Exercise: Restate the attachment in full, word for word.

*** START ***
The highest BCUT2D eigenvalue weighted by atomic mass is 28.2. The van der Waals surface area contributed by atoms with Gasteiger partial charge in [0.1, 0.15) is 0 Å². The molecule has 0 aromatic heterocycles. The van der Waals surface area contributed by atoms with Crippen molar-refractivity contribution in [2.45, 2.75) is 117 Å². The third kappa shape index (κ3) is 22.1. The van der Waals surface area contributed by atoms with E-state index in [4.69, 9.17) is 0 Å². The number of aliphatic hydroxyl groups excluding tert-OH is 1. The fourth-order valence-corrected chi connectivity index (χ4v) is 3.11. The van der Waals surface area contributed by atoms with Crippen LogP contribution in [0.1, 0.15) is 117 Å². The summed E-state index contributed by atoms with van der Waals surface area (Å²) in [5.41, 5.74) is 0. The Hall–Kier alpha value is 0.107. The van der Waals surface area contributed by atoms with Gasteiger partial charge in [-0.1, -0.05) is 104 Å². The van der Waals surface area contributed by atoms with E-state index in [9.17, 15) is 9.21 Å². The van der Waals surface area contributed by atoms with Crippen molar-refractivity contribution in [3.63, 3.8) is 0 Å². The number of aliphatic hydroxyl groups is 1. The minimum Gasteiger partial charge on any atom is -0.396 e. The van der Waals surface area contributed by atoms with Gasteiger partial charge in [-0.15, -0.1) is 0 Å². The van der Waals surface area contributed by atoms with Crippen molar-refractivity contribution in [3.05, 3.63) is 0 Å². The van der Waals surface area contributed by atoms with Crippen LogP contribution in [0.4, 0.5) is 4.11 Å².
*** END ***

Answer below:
The highest BCUT2D eigenvalue weighted by atomic mass is 28.2. The van der Waals surface area contributed by atoms with Gasteiger partial charge in [0.1, 0.15) is 0 Å². The molecule has 0 aromatic heterocycles. The van der Waals surface area contributed by atoms with Crippen molar-refractivity contribution in [2.45, 2.75) is 117 Å². The third kappa shape index (κ3) is 22.1. The van der Waals surface area contributed by atoms with E-state index in [4.69, 9.17) is 0 Å². The number of aliphatic hydroxyl groups excluding tert-OH is 1. The fourth-order valence-corrected chi connectivity index (χ4v) is 3.11. The van der Waals surface area contributed by atoms with Crippen LogP contribution in [0.1, 0.15) is 117 Å². The summed E-state index contributed by atoms with van der Waals surface area (Å²) in [5.41, 5.74) is 0. The Hall–Kier alpha value is 0.107. The van der Waals surface area contributed by atoms with Gasteiger partial charge in [-0.1, -0.05) is 104 Å². The van der Waals surface area contributed by atoms with E-state index in [9.17, 15) is 9.21 Å². The van der Waals surface area contributed by atoms with Crippen molar-refractivity contribution in [3.63, 3.8) is 0 Å². The number of aliphatic hydroxyl groups is 1. The minimum Gasteiger partial charge on any atom is -0.396 e. The van der Waals surface area contributed by atoms with Gasteiger partial charge in [-0.15, -0.1) is 0 Å². The van der Waals surface area contributed by atoms with Crippen molar-refractivity contribution in [3.05, 3.63) is 0 Å². The van der Waals surface area contributed by atoms with Crippen LogP contribution in [0.4, 0.5) is 4.11 Å².